Flight Emissions Are a Big, Hairy Problem
If you traveled in 2019, then you were aboard one of 40 million flights that had departed worldwide—more than 100,000 trips per day (ICAO). That number could explode in the coming years.
The effects of CO2 emissions from air travel create quite a conundrum for would-be environmentalists. This became apparent when I set out to trace my transportation and residential energy carbon footprint over the last 12 years.
While I had developed spreadsheets for accurately estimating per passenger transit emissions, along with meticulous record-keeping of my vehicle trips and home energy use, I was thunderstruck by the extent to which flight emissions consumed my overall carbon budget.
A personal assessment
From 2008–2019, I had averaged 3.5 economy class round-trip flights, domestic and international, for work and leisure. Here’s how CO2 emissions from air travel compared to CO2 emissions from everything else:
First, here are three important caveats you need to know:
- Flight emissions matter if you fly. Many Americans don’t fly at all. Just 12% of Americans take two-thirds of all passenger flights (ICCT, 2018). Even if you don’t fly, flight emissions may matter insofar as your purchasing decisions rely on air freight shipment, which is considerably worse than transporting the same volume of cargo by sea or land.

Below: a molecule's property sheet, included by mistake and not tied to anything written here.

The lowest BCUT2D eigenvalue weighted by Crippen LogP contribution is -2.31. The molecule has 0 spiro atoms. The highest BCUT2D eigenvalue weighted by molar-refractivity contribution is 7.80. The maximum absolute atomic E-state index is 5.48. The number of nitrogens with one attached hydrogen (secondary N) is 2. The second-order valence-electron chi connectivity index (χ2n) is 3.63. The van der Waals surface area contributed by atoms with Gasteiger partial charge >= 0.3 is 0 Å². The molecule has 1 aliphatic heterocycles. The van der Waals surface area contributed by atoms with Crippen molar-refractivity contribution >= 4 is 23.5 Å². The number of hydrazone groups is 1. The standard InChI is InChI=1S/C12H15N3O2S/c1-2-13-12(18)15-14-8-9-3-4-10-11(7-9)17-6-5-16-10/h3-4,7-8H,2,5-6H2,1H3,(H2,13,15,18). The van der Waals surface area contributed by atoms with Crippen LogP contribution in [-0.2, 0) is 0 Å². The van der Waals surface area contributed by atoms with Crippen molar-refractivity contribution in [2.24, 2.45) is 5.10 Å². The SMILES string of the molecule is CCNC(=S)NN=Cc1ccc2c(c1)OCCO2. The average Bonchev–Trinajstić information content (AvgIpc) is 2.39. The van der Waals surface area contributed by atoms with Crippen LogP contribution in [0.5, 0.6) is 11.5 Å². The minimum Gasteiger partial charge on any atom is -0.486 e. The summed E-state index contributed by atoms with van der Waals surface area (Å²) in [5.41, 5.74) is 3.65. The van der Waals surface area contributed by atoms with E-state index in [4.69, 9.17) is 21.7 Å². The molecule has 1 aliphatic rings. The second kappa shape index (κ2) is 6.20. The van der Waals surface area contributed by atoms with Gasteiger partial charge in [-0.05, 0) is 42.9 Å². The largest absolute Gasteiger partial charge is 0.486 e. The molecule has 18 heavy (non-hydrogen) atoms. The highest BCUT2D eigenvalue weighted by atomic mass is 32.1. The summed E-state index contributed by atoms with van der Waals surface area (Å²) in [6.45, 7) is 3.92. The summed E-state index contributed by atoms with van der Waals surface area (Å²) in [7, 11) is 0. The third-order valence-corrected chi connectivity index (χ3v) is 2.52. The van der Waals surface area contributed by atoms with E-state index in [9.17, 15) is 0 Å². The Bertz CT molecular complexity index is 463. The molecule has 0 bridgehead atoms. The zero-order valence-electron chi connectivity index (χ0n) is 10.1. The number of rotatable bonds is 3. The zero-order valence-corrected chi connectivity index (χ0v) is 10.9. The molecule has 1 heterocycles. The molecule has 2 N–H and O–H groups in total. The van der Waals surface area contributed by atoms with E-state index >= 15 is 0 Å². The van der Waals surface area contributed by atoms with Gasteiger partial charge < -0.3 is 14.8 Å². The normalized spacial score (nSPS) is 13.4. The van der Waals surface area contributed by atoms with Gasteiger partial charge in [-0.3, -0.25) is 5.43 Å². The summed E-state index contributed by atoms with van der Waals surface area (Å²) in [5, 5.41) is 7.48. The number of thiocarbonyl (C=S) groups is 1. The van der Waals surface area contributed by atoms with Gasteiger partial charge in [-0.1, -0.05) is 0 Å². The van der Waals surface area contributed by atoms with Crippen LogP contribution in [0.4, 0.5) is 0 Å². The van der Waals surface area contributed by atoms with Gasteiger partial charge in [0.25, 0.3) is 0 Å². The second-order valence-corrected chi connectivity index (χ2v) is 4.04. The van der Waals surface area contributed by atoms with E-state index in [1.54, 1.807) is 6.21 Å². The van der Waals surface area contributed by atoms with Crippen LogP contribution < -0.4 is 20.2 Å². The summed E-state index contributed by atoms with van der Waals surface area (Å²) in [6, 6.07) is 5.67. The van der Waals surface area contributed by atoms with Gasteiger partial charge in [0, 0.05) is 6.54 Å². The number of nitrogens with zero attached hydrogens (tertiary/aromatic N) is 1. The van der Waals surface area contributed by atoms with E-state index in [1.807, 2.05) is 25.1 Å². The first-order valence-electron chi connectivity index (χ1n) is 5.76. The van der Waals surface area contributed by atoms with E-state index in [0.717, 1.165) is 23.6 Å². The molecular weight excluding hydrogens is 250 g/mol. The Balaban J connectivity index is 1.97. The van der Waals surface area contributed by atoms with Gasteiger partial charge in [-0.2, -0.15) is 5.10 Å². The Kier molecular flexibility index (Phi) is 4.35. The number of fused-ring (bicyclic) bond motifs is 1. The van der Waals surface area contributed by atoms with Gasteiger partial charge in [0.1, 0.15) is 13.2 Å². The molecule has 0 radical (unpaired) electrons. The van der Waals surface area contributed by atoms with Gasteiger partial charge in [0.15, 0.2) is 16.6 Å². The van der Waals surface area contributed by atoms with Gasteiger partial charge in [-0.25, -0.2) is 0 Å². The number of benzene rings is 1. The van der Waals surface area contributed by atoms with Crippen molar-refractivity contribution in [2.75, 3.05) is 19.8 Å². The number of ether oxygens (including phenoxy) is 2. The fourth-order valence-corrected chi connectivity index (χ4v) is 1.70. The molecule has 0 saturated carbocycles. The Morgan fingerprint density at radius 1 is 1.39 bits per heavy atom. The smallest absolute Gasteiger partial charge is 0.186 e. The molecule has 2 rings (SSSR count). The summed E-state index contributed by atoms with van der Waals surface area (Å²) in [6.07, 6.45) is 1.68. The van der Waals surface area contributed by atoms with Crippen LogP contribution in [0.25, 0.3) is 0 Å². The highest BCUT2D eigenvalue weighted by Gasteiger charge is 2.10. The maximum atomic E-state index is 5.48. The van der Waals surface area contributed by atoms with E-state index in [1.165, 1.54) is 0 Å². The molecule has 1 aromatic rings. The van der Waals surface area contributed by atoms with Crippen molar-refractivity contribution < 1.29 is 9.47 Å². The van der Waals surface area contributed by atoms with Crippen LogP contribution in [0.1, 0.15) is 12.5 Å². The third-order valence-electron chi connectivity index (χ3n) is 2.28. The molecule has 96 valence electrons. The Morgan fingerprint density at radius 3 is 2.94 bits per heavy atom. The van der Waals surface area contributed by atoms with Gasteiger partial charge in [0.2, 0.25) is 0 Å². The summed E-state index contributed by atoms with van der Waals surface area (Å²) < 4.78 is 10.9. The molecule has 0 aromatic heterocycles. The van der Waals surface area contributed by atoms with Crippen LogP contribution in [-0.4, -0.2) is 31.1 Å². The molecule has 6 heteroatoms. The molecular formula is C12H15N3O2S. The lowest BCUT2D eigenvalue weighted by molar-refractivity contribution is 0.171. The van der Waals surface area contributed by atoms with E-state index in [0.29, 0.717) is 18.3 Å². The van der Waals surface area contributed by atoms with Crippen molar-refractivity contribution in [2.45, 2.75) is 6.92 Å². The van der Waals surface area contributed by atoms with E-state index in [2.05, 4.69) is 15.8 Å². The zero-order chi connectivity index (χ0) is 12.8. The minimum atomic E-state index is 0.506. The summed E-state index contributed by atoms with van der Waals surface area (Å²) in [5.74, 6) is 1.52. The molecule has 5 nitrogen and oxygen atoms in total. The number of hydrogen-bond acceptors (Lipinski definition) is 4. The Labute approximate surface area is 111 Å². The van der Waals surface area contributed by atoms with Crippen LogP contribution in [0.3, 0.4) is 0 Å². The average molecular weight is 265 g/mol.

- These figures include only the CO2 generated by burning fuel—not any of the externalized emissions associated with planes, airports, and ground operations. There can even be wide variation between per passenger emissions for different airlines. The same goes for everything else: vehicle emissions don’t include emissions from highway construction or battery production, nor do natural gas emissions include emissions from fracking operations or pipeline construction.
- Everyone’s transportation mix is different. So is your fuel mix. For instance, I don’t drive all that much, and I…